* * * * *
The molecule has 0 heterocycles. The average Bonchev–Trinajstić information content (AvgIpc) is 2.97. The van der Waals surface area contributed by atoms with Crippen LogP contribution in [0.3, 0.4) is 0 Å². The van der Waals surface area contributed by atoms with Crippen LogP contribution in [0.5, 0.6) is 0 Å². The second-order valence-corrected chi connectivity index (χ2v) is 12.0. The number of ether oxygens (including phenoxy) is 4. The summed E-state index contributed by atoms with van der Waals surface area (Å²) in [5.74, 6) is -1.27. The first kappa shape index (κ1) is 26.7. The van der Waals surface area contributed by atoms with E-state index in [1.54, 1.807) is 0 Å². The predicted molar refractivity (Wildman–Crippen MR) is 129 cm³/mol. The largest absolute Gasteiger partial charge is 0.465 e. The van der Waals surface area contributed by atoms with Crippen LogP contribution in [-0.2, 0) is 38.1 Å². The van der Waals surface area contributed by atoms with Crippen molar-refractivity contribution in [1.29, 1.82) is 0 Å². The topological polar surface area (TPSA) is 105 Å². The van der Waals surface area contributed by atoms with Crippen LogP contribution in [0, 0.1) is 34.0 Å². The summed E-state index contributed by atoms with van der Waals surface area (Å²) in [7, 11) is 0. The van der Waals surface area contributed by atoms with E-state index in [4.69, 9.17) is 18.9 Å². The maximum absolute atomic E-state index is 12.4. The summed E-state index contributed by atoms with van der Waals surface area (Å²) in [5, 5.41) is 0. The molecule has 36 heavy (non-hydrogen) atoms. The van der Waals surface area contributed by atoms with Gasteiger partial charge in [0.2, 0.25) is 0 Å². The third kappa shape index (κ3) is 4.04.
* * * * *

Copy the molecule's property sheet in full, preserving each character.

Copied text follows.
The molecule has 0 heterocycles. The average Bonchev–Trinajstić information content (AvgIpc) is 2.97. The van der Waals surface area contributed by atoms with Crippen LogP contribution in [0.3, 0.4) is 0 Å². The van der Waals surface area contributed by atoms with Crippen LogP contribution in [0.5, 0.6) is 0 Å². The second-order valence-corrected chi connectivity index (χ2v) is 12.0. The number of ether oxygens (including phenoxy) is 4. The summed E-state index contributed by atoms with van der Waals surface area (Å²) in [5.74, 6) is -1.27. The first kappa shape index (κ1) is 26.7. The van der Waals surface area contributed by atoms with E-state index in [1.54, 1.807) is 0 Å². The predicted molar refractivity (Wildman–Crippen MR) is 129 cm³/mol. The largest absolute Gasteiger partial charge is 0.465 e. The van der Waals surface area contributed by atoms with Crippen LogP contribution in [-0.2, 0) is 38.1 Å². The van der Waals surface area contributed by atoms with Crippen molar-refractivity contribution in [1.29, 1.82) is 0 Å². The topological polar surface area (TPSA) is 105 Å². The van der Waals surface area contributed by atoms with Crippen LogP contribution in [0, 0.1) is 34.0 Å². The summed E-state index contributed by atoms with van der Waals surface area (Å²) in [7, 11) is 0. The van der Waals surface area contributed by atoms with E-state index in [4.69, 9.17) is 18.9 Å². The maximum absolute atomic E-state index is 12.4. The summed E-state index contributed by atoms with van der Waals surface area (Å²) in [5, 5.41) is 0. The molecule has 36 heavy (non-hydrogen) atoms. The van der Waals surface area contributed by atoms with Gasteiger partial charge in [0.2, 0.25) is 0 Å². The third kappa shape index (κ3) is 4.04.